ORLANDO, FLa. – One faculty member at UCF said when Russia invaded Ukraine, she wanted to do something and help the people there on the ground.
Dr. Gulnora Hundley works in the Counselor Education Program at UCF and is making it her mission to give back - and even use her experience as a Russian speaker to better connect with therapists over in Ukraine.
[TRENDING: Florida woman ends up dating man whose photo was used in global Catfishing scheme | 2 workers crushed to death in Florida when wall falls on them | Become a News 6 Insider (it’s free!)]
She’s been spending her free time helping other mental health professionals in the form of free group therapy session online every Saturday via telehealth. It’s for those working on the ground, including at refugee camps in Kyiv, Poland and other places near Ukraine. Each session lasts about 2.5 hours.
“The helper in me of course had that thought - that maybe I can help somebody,” said Dr. Hundley. “One lady I think she was from Donetsk, and the entire group session she was in a bathtub, because the bathtub was the safest place.”
The UCF associate lecturer, who also has her own private therapy practice, said she wanted to give the mental health professionals a safe space too, by providing resources and ways to better cope with trauma.
“They talked about grief and loss about losing loved ones,” said Dr. Hundley. “Some of them say ‘I have my parents and they are elderly I can’t leave them, some said my husband is here fighting I cannot leave him.”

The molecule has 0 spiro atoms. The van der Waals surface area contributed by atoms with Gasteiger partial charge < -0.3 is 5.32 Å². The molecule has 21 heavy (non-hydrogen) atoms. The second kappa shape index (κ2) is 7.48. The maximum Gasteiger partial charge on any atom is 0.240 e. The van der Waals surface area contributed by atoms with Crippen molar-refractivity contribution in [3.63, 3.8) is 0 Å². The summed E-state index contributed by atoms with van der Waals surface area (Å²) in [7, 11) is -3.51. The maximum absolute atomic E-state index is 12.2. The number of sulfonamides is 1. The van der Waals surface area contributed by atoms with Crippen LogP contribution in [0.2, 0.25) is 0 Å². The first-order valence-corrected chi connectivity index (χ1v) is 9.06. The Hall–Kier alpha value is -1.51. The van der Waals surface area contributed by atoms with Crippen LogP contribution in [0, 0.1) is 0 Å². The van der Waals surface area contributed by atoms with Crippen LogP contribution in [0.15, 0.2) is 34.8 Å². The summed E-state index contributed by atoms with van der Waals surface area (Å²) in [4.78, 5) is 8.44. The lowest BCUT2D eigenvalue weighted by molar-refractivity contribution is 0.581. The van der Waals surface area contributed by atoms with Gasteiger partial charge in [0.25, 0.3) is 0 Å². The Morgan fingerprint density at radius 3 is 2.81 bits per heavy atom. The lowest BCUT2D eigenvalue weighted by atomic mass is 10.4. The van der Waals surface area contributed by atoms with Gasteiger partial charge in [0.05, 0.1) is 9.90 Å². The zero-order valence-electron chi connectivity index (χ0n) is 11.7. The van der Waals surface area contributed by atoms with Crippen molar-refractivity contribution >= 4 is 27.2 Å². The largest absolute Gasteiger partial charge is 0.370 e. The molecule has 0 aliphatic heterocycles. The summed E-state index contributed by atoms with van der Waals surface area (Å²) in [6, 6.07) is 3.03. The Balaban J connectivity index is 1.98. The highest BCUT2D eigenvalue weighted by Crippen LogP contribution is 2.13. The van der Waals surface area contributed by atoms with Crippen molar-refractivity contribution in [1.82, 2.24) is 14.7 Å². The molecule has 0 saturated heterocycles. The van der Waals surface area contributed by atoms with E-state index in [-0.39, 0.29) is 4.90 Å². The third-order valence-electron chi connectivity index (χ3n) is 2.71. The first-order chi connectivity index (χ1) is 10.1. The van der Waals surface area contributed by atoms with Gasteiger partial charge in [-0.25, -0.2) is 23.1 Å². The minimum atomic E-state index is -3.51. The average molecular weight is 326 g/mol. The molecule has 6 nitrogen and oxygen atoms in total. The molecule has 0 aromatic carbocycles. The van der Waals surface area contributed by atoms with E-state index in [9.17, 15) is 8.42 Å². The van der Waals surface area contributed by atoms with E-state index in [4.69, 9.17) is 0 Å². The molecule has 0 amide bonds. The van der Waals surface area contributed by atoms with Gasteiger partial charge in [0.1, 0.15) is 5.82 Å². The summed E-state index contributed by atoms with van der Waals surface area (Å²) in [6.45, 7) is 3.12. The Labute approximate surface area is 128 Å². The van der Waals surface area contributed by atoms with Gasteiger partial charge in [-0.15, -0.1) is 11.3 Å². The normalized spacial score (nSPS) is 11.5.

Dr. Hundley is from Uzbekistan, formerly part of the Soviet Union, and said her desire to help all started online.
“A lot of Ukrainian counselors were posting messages on Facebook saying we need help,” said Dr. Hundley.
That help later turned into action when she stepped up and offered to do free tele-health sessions.
“I have a feeling it will be happening for some time, and I’ll be glad to do that,” said Dr. Hundley.
Dr. Hundley told News 6 that she will be hosting a group session in April assist psychologists who work for the Ukrainian psychological crisis hotline and another 10 to 15 psychologists who work for the Military Hospitals.
Read more about Dr. Hundley here.